by Andrew Gould
Six years into his major league debut, Carlos Gomez finally looks the part of a viable fantasy option. The speedy outfielder has broken free from platoon purgatory in Milwaukee and made the most of regular playing time.
In 91 games, Gomez is hitting .260/.308/.473 with 11 home runs and 21 stolen bases. In the past 30 days Gomez is hitting .309 with six homers, 10 steals, 14 RBI and 22 runs. Despite tearing up the league lately, the outfielder remains available in 70 percent of Yahoo! leagues. Are owners right to be skeptical of Gomez, or is he emerging into a prolific rotisserie league option?
Nobody ever doubted his speed. When Gomez first arrived with the Mets most scouts said that he could outrun Jose Reyes. It’s just a matter of getting on base, which has never come easily to the 26-year-old. His career .293 on-base percentage limited his value on the base paths and often relegated him to the bench.
Sadly, his current .308 stands to be a career best and the first time Gomez eclipses the .300 mark. Oddly enough, the undisciplined hitter has improved by flaunting even less patience at the plate. His walk rate has decreased to 4.9 percent, but he is striking out less at a 20.8 percent clip, which is still poor.
The most eye-popping of Gomez’ numbers stems from the spike in power. His 11 home runs already represent the highest total of his career, and the .473 slugging percentage is a massive improvement from his past.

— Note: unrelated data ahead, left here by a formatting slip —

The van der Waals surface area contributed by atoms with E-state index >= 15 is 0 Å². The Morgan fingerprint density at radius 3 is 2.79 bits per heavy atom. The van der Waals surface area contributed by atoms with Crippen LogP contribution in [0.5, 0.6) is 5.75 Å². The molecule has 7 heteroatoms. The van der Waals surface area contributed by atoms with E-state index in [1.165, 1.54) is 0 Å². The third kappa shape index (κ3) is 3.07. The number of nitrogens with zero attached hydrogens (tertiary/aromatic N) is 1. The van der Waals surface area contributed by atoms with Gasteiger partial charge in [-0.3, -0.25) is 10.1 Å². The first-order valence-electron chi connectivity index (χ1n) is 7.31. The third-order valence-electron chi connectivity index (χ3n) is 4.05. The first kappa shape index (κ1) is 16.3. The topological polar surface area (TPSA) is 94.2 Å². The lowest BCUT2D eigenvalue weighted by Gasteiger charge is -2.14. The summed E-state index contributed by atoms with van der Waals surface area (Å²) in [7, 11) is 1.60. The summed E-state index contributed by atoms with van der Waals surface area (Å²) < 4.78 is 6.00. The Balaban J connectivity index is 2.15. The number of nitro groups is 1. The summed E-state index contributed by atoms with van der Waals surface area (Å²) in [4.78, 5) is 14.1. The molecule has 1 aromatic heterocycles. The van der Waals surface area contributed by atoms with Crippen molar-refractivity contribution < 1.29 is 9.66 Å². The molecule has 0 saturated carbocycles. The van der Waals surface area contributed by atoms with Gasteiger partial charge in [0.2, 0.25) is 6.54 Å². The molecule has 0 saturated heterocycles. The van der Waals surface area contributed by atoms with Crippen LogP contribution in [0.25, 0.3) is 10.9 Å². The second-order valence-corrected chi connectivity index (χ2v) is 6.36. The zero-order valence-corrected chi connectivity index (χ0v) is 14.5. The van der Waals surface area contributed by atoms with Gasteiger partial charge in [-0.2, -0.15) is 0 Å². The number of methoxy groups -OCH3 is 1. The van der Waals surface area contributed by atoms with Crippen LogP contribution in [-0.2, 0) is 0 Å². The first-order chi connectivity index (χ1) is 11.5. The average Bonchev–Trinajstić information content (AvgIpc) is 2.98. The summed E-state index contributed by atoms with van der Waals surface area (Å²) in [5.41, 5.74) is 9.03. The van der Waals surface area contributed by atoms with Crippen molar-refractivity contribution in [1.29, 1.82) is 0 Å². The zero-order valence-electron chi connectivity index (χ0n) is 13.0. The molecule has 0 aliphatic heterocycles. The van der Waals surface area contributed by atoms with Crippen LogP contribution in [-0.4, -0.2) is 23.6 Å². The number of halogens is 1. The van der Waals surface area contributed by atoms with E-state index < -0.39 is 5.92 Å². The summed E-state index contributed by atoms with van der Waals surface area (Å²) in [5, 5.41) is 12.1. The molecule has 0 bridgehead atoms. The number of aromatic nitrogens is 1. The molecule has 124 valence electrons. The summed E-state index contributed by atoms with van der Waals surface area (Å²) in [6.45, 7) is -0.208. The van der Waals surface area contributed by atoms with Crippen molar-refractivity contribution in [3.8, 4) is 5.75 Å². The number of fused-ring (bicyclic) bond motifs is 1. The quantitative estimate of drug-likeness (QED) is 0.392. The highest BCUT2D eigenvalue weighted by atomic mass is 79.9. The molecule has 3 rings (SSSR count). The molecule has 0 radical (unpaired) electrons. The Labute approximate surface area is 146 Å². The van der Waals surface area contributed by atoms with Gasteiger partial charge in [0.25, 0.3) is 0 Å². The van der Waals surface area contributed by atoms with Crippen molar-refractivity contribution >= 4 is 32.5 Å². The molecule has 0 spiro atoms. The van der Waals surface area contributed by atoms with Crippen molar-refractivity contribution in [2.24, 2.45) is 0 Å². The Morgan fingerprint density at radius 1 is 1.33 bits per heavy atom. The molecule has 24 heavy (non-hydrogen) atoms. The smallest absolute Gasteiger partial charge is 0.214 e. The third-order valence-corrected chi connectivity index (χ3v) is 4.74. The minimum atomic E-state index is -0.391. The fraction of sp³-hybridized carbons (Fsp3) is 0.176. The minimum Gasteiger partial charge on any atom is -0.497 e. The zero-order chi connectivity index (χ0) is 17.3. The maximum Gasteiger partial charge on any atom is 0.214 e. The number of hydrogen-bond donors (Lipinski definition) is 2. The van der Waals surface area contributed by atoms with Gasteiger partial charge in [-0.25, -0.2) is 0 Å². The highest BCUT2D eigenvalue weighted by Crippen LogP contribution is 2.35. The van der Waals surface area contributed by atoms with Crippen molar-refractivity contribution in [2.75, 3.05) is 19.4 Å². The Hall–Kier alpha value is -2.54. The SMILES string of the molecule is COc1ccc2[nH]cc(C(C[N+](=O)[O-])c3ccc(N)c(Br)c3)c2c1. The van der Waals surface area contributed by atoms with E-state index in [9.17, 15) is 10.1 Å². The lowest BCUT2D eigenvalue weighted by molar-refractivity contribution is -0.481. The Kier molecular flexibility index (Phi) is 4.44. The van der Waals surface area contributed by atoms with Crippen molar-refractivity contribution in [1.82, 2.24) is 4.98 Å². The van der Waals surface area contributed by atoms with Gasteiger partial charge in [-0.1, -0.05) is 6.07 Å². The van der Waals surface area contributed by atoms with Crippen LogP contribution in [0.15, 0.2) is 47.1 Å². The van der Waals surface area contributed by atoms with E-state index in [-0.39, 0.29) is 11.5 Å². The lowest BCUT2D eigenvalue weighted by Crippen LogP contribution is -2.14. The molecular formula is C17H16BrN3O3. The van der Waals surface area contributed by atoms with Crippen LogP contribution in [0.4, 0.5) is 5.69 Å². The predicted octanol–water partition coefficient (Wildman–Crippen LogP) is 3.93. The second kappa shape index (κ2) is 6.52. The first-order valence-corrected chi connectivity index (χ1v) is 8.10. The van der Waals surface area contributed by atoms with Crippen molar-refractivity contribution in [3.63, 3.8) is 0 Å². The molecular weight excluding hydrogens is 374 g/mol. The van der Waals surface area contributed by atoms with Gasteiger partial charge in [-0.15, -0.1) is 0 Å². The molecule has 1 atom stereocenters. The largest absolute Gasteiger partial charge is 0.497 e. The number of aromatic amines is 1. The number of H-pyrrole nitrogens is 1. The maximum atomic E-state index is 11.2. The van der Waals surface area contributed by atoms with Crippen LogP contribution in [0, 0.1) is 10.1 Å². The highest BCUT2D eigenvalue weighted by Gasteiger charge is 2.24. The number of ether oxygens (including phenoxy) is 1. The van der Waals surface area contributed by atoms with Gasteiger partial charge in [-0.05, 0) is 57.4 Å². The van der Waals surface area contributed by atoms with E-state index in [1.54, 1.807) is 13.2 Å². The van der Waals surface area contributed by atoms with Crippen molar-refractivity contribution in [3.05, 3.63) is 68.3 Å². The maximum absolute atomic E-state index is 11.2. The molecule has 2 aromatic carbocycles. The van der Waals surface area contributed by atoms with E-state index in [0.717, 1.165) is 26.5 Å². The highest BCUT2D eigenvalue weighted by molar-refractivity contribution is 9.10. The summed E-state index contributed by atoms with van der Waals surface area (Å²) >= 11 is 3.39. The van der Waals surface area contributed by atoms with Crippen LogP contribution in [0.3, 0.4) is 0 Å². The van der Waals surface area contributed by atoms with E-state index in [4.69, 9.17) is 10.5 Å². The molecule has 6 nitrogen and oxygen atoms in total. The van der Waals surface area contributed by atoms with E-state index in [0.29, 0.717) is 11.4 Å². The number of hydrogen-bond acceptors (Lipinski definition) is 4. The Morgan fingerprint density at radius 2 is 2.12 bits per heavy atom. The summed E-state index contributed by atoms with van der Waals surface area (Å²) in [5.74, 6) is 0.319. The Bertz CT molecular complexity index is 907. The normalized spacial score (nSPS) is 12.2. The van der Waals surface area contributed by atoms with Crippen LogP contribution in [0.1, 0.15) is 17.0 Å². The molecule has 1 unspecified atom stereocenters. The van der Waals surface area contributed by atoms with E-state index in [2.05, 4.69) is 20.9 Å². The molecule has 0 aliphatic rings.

Before writing off the power spark, consider that he swung for the fences last season with some success. The higher power rates from 2011 perceived as outliers now look like a change in approach from Gomez. He jumped his HR/FB percentage 4.3 points to 11.4 in 2011, but anyone expecting that number to drop instead saw the number soar upwards to 12.8 this season.
His fly-ball rate has risen as well, so the home runs aren’t just a complete fluke. Previously producing fly balls in the mid-high 30s for the first four years of his career, Gomez catapulted the number to 43.8 percent last year and 44.3 percent this season.
His ISO also continues to trend upwards throughout his six-year career:
- 2007 – .072
- 2008 – .102
- 2009 – .108
- 2010 – .110
- 2011 – .177
- 2012 – .213
This could just be a case of a young player expanding his repertoire and developing into a solid contributor.
Gomez’ worth depends entirely on your league. If OBP or strikeouts are implemented in your league’s scoring, Gomez value certainly takes a hit. Now that Gomez worked his way into the Brewers’ starting lineup with power, he is a usable asset in standard fantasy leagues.
At this point, he is essentially Drew Stubbs or B.J. Upton—who are rostered in the majority of leagues. He’ll go through some rough patches, but the premium speed combined with some pop makes him an intriguing fantasy play.